October 20, 2023

On October 11, 2023, California passed a new law allowing for leaves of absence for reproductive-related losses, including a failed adoption, failed surrogacy, miscarriage, stillbirth or unsuccessful assisted reproduction experienced by the employee or their spouse or domestic partner.  

Reproductive-related losses are a common occurrence, with more than 1 in 4 pregnancies resulting in miscarriage, and often result in post-traumatic stress disorder, with almost 1 in 3 women developing PTSD after a miscarriage. 

The legislation makes it unlawful for an employer to refuse to grant an eligible employee’s request to take up to five days of leave following a reproductive loss event. The law takes effect January 1, 2024. 

The law covers private employers with at least five employees and all public employers. Employees employed at a covered employer for at least 30 days are eligible for leave and may take leave for reproductive loss on nonconsecutive days. Employees who experience multiple reproductive losses are entitled to up to 20 days of leave in any 12-month period.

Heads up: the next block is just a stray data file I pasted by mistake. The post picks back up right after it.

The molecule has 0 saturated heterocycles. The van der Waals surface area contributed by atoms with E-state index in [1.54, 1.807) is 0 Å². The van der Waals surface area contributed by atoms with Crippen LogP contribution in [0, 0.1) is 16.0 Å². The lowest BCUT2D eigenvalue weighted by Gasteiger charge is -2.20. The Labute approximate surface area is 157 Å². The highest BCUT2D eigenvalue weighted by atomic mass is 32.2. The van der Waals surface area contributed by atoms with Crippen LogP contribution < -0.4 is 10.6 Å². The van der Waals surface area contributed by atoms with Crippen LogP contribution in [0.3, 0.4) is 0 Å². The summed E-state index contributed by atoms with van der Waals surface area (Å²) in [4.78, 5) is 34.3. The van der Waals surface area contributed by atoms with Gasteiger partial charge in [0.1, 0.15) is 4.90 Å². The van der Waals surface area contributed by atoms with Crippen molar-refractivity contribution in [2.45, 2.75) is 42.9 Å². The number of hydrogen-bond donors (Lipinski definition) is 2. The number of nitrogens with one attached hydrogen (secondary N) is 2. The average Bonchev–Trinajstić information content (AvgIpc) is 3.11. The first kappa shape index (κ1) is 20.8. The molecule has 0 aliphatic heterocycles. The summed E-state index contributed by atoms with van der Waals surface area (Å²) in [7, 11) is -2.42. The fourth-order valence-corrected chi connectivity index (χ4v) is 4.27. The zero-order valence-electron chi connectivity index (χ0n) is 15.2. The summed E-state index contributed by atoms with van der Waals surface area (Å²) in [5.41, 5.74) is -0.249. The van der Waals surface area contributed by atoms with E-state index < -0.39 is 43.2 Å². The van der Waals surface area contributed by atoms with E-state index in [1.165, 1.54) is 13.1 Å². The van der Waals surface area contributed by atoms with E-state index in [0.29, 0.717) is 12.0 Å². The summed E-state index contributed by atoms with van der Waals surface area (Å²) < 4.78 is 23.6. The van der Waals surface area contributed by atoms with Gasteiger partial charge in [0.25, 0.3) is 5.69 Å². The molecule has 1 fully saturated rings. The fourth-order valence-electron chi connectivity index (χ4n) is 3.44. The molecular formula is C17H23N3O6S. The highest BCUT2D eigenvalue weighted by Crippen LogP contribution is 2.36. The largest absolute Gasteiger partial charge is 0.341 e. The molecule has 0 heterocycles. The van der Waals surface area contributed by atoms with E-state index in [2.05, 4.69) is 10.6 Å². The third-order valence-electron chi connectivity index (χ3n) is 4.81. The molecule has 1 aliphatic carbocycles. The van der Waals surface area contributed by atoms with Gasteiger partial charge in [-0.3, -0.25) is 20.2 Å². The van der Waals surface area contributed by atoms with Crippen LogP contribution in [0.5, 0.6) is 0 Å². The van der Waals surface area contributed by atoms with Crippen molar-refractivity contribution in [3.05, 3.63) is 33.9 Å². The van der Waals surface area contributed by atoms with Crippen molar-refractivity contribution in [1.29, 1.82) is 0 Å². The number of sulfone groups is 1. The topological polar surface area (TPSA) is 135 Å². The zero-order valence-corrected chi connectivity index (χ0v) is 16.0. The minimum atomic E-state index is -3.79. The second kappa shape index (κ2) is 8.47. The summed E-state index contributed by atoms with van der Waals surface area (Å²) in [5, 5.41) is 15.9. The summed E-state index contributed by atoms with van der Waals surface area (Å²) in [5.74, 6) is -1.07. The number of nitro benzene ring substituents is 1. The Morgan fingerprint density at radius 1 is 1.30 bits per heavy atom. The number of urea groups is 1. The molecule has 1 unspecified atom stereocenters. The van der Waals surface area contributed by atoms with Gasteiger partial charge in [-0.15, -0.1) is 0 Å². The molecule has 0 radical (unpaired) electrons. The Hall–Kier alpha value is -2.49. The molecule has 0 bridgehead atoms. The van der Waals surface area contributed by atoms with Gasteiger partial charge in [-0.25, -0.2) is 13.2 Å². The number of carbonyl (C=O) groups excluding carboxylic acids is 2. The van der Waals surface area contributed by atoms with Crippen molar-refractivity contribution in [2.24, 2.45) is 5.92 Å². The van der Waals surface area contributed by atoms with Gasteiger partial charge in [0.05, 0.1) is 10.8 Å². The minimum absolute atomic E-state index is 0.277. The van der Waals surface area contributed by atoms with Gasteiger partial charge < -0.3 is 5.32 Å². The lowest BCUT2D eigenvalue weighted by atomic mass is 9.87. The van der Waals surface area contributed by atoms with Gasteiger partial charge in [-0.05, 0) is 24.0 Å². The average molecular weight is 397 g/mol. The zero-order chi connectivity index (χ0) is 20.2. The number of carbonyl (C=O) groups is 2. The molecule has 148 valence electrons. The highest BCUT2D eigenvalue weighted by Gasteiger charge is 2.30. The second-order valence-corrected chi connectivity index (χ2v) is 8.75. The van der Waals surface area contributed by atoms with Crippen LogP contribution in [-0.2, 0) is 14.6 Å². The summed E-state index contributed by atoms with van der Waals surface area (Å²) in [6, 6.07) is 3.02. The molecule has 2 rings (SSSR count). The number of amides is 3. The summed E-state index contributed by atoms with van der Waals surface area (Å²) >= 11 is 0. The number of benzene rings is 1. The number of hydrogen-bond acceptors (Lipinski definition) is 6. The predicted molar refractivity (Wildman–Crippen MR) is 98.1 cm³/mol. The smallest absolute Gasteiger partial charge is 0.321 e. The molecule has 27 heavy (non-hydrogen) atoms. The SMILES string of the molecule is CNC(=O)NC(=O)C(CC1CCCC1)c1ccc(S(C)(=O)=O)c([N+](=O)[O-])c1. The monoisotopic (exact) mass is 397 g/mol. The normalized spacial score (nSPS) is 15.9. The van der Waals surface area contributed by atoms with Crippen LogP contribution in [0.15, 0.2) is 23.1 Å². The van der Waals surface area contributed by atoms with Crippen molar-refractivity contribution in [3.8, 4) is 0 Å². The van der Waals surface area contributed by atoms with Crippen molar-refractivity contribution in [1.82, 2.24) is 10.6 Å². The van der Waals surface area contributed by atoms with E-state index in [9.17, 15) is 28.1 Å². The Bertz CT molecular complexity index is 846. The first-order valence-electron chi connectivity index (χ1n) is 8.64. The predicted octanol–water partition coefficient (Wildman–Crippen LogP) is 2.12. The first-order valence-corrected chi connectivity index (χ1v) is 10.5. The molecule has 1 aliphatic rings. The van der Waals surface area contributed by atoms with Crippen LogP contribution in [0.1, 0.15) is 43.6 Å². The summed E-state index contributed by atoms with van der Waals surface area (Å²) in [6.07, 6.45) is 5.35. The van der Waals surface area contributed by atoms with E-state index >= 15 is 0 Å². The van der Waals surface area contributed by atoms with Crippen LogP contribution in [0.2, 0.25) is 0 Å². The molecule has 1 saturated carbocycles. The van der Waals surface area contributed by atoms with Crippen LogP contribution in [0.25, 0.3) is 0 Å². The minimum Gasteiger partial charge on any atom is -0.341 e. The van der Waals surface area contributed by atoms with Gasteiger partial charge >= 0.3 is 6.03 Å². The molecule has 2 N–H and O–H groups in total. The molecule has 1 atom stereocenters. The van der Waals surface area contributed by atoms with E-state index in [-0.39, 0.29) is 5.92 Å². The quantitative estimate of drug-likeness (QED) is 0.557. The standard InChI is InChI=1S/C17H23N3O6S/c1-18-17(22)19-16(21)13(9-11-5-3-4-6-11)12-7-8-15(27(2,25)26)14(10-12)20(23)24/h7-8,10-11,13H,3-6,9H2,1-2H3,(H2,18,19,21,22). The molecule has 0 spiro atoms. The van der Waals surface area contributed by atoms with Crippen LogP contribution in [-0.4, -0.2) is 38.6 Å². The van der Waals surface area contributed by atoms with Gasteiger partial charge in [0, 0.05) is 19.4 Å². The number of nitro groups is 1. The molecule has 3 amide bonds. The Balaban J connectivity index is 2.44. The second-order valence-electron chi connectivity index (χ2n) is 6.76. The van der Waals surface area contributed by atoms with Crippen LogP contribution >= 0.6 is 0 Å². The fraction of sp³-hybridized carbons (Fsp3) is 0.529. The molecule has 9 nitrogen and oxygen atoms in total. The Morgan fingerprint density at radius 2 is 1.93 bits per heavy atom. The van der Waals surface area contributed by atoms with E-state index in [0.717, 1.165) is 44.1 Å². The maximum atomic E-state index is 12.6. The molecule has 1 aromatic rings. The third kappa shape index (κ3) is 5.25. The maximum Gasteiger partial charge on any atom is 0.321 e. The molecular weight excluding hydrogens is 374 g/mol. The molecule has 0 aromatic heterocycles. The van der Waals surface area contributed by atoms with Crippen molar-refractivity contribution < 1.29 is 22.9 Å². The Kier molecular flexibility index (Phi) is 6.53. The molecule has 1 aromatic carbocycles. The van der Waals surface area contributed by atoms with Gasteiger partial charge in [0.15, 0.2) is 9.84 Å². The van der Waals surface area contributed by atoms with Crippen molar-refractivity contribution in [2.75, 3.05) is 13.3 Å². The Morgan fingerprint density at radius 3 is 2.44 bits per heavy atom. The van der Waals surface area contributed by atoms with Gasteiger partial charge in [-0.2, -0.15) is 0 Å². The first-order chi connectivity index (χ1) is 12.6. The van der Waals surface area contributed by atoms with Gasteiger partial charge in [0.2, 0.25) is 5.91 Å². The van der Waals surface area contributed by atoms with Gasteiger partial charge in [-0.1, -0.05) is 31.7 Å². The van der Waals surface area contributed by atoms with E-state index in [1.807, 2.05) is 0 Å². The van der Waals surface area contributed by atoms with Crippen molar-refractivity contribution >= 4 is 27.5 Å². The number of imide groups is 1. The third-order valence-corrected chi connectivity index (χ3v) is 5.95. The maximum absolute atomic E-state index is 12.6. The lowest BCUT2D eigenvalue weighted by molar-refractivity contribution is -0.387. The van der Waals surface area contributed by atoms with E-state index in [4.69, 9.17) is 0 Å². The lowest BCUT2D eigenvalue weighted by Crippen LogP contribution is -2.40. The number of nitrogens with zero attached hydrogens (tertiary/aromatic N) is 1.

Employees must take reproductive loss leave according to an employer’s existing leave policies. While the reproductive loss leave may be unpaid, an employee may use any other available vacation, personal leave, accrued and available sick leave or compensatory time off. 

Unlike bereavement leave, in which employees are required to provide documentation evidencing the death of a family member, the new law does not require an employee to provide any documentation in support of their reproductive loss leave. Employers are required to maintain the confidentiality of any employee requesting reproductive loss leave and ensure the information is only shared with internal personnel as necessary. 

In preparation for the new law, employers should review their policies and procedures. If a company’s policies don’t already include leave for reproductive loss, it should update them, as well as their employee handbook, to ensure workers are aware of their rights and managers know how to handle these leave of absence requests. 



Elissa Rossi